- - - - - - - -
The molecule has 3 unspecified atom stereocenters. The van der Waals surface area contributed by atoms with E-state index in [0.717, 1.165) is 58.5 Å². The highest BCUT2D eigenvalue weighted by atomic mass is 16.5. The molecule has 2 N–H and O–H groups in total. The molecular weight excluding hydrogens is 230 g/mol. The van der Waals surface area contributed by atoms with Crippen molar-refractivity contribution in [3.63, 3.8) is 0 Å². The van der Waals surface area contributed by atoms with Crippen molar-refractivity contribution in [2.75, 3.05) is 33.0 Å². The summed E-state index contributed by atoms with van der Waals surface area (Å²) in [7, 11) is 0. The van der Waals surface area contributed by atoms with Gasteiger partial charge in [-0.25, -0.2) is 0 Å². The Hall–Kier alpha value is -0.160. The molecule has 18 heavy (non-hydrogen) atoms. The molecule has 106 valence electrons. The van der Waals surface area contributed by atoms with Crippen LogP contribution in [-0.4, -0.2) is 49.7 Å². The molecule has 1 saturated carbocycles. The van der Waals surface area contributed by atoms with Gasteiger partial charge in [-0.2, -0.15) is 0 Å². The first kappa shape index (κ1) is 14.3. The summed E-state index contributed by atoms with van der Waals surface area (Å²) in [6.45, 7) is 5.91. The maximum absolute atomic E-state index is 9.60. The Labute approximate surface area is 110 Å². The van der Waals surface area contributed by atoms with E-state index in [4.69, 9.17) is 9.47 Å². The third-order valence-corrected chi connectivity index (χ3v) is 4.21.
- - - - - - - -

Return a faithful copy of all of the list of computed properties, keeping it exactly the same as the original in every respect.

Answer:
The molecule has 3 unspecified atom stereocenters. The van der Waals surface area contributed by atoms with E-state index in [0.717, 1.165) is 58.5 Å². The highest BCUT2D eigenvalue weighted by atomic mass is 16.5. The molecule has 2 N–H and O–H groups in total. The molecular weight excluding hydrogens is 230 g/mol. The van der Waals surface area contributed by atoms with Crippen molar-refractivity contribution in [3.63, 3.8) is 0 Å². The van der Waals surface area contributed by atoms with Crippen molar-refractivity contribution in [2.75, 3.05) is 33.0 Å². The summed E-state index contributed by atoms with van der Waals surface area (Å²) in [7, 11) is 0. The van der Waals surface area contributed by atoms with Gasteiger partial charge in [-0.25, -0.2) is 0 Å². The Hall–Kier alpha value is -0.160. The molecule has 18 heavy (non-hydrogen) atoms. The molecule has 106 valence electrons. The van der Waals surface area contributed by atoms with Crippen LogP contribution in [-0.4, -0.2) is 49.7 Å². The molecule has 1 saturated carbocycles. The van der Waals surface area contributed by atoms with Gasteiger partial charge in [-0.2, -0.15) is 0 Å². The first kappa shape index (κ1) is 14.3. The summed E-state index contributed by atoms with van der Waals surface area (Å²) in [6.45, 7) is 5.91. The maximum absolute atomic E-state index is 9.60. The Labute approximate surface area is 110 Å². The van der Waals surface area contributed by atoms with E-state index in [4.69, 9.17) is 9.47 Å². The third-order valence-corrected chi connectivity index (χ3v) is 4.21.